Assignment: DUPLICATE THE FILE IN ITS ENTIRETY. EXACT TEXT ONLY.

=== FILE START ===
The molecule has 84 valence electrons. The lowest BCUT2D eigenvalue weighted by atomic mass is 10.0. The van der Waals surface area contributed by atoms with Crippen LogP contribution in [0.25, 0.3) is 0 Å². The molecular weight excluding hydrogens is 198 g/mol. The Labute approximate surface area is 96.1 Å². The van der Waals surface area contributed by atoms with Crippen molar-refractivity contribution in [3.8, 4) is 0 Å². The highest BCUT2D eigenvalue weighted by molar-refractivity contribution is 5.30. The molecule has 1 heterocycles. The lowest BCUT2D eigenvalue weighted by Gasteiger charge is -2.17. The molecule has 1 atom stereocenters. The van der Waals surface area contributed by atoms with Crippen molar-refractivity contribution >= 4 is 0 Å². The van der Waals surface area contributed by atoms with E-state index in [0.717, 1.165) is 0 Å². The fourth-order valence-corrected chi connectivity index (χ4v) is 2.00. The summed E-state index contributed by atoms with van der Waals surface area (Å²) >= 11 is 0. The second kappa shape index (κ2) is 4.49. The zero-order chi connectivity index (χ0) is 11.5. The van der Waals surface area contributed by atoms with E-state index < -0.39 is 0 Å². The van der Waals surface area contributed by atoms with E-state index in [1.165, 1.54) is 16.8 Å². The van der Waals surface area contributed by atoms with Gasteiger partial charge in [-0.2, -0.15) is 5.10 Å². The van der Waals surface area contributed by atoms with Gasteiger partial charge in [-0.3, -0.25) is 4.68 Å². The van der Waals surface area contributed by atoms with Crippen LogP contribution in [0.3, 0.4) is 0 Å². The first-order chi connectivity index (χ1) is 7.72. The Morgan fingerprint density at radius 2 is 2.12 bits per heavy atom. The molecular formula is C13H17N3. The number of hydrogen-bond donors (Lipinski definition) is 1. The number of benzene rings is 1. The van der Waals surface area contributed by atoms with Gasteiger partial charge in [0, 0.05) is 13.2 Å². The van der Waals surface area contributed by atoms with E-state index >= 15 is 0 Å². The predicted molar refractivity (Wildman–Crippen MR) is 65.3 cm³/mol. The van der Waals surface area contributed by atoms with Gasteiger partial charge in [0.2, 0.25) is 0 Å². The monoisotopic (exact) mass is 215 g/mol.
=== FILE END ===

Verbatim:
The molecule has 84 valence electrons. The lowest BCUT2D eigenvalue weighted by atomic mass is 10.0. The van der Waals surface area contributed by atoms with Crippen LogP contribution in [0.25, 0.3) is 0 Å². The molecular weight excluding hydrogens is 198 g/mol. The Labute approximate surface area is 96.1 Å². The van der Waals surface area contributed by atoms with Crippen molar-refractivity contribution in [3.8, 4) is 0 Å². The highest BCUT2D eigenvalue weighted by molar-refractivity contribution is 5.30. The molecule has 1 heterocycles. The lowest BCUT2D eigenvalue weighted by Gasteiger charge is -2.17. The molecule has 1 atom stereocenters. The van der Waals surface area contributed by atoms with Crippen molar-refractivity contribution >= 4 is 0 Å². The van der Waals surface area contributed by atoms with E-state index in [0.717, 1.165) is 0 Å². The fourth-order valence-corrected chi connectivity index (χ4v) is 2.00. The summed E-state index contributed by atoms with van der Waals surface area (Å²) >= 11 is 0. The second kappa shape index (κ2) is 4.49. The zero-order chi connectivity index (χ0) is 11.5. The van der Waals surface area contributed by atoms with E-state index < -0.39 is 0 Å². The van der Waals surface area contributed by atoms with E-state index in [1.165, 1.54) is 16.8 Å². The van der Waals surface area contributed by atoms with Gasteiger partial charge in [-0.2, -0.15) is 5.10 Å². The van der Waals surface area contributed by atoms with Gasteiger partial charge in [-0.3, -0.25) is 4.68 Å². The van der Waals surface area contributed by atoms with Crippen LogP contribution in [0.3, 0.4) is 0 Å². The first-order chi connectivity index (χ1) is 7.72. The Morgan fingerprint density at radius 2 is 2.12 bits per heavy atom. The molecular formula is C13H17N3. The number of hydrogen-bond donors (Lipinski definition) is 1. The number of benzene rings is 1. The van der Waals surface area contributed by atoms with Gasteiger partial charge in [0, 0.05) is 13.2 Å². The van der Waals surface area contributed by atoms with E-state index >= 15 is 0 Å². The predicted molar refractivity (Wildman–Crippen MR) is 65.3 cm³/mol. The van der Waals surface area contributed by atoms with Gasteiger partial charge in [0.2, 0.25) is 0 Å². The monoisotopic (exact) mass is 215 g/mol.